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1 year agoIntroduction.
Marquee NFT projects like Cryptopunks and Bored Ape Yacht Club have generated hundreds of millions of dollars in revenue, and have made several of their owners millionaires.
What the aforementioned projects (and most other successful NFT projects today) have been in common is that they are PFP projects. This means that they usually are a collection of 10,000+ avatars where each avatar is unique and has a set of traits.
In this tutorial, we will show you how to generate a collection like this with custom rarities. We will be using a library created by the Scrappy Squirrels team to accomplish this. At the end of this tutorial, you would have generated your own custom avatar collection with associated metadata.
Python and pip installed on your computer.
Our library is written in Python so you will need to have this installed on your computer. You will also need pip which will install important packages for us.
Go to this website and download the latest version of Python. You do not need to know how to program (in Python or otherwise) to follow this tutorial.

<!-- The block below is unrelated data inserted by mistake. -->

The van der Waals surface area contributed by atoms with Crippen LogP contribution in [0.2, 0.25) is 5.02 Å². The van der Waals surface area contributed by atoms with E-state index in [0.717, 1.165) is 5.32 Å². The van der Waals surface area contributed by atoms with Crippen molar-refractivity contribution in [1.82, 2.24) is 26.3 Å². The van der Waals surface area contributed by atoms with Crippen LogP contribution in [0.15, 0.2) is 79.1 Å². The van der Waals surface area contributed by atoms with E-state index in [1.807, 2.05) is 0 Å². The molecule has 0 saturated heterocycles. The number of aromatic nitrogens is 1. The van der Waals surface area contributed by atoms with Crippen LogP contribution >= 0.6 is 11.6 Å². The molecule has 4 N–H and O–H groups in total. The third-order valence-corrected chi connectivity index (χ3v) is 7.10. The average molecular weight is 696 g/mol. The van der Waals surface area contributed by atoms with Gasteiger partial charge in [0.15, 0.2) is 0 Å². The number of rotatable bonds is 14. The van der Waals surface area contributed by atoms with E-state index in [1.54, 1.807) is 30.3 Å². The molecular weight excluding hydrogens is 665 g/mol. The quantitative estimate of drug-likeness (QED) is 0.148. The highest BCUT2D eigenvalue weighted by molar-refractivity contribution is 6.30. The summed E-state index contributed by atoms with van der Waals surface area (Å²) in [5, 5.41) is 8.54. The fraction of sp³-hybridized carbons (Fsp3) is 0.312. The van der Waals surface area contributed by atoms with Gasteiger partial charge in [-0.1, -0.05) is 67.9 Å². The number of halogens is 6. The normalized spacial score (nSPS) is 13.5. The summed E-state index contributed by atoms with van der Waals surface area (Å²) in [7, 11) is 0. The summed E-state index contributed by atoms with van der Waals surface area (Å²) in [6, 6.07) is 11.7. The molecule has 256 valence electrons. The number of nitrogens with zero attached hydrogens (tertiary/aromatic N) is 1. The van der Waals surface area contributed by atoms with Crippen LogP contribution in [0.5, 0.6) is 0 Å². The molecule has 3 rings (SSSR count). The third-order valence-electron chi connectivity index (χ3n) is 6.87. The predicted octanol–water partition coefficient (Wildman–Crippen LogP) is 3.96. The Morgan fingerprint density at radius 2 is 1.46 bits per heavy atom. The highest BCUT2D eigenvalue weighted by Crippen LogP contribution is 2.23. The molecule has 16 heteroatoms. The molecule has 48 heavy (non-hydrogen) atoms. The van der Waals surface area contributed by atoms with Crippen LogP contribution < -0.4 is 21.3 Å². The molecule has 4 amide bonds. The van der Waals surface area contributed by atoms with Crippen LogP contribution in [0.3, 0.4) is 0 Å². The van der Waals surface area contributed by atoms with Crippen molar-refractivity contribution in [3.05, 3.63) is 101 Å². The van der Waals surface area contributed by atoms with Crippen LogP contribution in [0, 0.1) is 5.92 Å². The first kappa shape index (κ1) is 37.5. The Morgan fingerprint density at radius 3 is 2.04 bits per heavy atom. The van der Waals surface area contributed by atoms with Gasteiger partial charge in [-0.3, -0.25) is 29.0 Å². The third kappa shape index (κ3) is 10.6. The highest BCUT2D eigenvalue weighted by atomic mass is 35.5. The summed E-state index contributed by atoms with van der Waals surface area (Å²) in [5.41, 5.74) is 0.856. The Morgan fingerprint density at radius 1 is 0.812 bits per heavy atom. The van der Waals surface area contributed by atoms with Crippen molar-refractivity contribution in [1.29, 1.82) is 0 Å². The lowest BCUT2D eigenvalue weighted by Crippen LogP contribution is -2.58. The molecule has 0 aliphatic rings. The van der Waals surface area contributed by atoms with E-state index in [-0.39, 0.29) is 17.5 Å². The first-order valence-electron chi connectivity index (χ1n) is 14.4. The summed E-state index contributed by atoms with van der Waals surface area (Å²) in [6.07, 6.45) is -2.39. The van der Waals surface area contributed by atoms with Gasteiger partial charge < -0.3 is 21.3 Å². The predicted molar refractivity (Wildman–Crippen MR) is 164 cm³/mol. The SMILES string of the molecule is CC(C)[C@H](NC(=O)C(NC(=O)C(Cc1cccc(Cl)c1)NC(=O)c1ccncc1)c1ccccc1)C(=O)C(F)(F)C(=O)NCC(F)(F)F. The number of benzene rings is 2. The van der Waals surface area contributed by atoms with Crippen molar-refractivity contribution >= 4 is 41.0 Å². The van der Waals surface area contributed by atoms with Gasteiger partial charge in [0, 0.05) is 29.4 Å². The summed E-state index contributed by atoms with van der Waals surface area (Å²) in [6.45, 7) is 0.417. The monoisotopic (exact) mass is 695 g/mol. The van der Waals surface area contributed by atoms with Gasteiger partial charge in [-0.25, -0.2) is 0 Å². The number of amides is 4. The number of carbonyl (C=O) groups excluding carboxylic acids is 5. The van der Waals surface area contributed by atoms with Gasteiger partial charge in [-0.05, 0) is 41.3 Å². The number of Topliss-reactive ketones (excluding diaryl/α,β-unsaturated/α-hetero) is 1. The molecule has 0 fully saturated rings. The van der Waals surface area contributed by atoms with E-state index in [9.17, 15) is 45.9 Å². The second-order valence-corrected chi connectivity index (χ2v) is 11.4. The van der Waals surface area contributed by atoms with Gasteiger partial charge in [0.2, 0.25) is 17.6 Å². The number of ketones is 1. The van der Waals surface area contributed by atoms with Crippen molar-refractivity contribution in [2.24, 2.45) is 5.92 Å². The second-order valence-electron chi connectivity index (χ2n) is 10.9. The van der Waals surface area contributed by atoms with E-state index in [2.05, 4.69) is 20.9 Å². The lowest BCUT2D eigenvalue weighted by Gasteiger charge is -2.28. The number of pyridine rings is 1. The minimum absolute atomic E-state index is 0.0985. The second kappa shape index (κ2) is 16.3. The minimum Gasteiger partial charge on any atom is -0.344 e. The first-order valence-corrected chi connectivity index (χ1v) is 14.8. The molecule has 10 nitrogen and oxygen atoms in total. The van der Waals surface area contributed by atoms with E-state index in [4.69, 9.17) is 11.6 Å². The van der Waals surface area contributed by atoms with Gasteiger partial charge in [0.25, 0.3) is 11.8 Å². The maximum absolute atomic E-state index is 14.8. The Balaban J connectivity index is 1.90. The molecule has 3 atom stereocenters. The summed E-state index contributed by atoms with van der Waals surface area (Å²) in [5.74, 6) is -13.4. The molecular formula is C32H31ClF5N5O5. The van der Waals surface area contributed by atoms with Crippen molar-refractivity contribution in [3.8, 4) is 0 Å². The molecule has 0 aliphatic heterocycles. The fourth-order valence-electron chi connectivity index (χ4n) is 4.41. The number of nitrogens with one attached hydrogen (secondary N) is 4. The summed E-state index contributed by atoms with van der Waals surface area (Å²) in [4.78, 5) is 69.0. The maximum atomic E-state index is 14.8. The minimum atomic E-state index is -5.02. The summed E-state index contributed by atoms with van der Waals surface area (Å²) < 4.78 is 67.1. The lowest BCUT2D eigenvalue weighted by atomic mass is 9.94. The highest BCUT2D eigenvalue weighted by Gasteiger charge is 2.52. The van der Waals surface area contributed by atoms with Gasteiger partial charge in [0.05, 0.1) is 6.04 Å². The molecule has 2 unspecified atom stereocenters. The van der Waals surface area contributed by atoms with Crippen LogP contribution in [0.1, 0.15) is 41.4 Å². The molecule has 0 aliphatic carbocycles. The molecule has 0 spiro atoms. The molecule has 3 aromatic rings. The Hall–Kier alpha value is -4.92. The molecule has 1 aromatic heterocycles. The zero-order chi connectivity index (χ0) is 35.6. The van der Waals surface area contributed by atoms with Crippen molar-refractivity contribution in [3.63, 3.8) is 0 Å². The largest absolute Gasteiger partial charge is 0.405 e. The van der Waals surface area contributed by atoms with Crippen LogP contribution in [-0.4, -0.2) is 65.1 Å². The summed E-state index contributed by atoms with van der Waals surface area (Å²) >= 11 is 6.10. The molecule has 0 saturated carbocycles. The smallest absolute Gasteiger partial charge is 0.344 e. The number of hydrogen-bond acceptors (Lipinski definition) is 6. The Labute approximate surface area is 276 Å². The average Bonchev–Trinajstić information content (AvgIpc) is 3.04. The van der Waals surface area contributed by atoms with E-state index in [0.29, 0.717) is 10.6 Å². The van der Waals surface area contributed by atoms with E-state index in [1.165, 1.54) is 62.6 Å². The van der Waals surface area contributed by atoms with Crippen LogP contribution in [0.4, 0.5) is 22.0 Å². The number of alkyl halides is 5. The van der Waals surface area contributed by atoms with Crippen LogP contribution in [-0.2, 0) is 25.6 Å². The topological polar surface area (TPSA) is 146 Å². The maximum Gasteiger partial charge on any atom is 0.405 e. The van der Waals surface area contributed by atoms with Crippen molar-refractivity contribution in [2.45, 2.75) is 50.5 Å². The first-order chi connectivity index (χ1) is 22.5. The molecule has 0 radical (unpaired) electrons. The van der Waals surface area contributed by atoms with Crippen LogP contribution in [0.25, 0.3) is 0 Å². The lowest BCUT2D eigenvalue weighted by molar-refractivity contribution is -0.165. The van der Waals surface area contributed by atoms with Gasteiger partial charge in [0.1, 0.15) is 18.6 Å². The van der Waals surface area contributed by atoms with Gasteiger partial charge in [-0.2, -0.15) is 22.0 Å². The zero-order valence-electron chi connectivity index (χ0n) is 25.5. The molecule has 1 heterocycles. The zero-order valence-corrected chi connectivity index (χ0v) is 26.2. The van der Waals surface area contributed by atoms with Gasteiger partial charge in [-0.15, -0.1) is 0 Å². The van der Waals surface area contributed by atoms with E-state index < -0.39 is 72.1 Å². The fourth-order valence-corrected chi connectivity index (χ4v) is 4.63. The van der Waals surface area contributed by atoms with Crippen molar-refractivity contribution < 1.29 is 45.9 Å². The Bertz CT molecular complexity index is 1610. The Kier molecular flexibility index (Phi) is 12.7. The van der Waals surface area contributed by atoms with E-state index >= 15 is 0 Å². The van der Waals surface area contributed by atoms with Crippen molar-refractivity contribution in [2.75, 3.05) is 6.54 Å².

An Artist (preferred but not required)
You will also need an artist who knows their way around digital art to create your own custom collection. However, this is not required to follow this tutorial. We will be providing you with certain test images to play around with.
The Scrappy Squirrels Collection.
As part of this tutorial, we will walk you through the process of creating the Scrappy Squirrels NFTs, a real project that we have launched. This tutorial (and every subsequent one) has been created as part of our roadmap goals to make NFTs and blockchains more accessible to people. Do check out our Discord for more details. (Go on, we will wait :))
The squirrels have been generated using over 85 traits. Here are a few samples.
Sample Scrappy Squirrels.
The Generation Process.
The squirrels that you see above were generated by stacking PNG images on top of one another. Although no blue-chip NFT projects describe how they generate their art, we are certain that this is what they do too. Almost every NFT avatar that you see is a set of stacked PNG images (which makes the claims that they are just JPEGs false. Checkmate, NFT critics).
Stacking Trait Images to generate the final squirrel.
Starting from the top right, if you stack every trait image clockwise, one after the other, you will end up with the image in the center. Here are few things to note: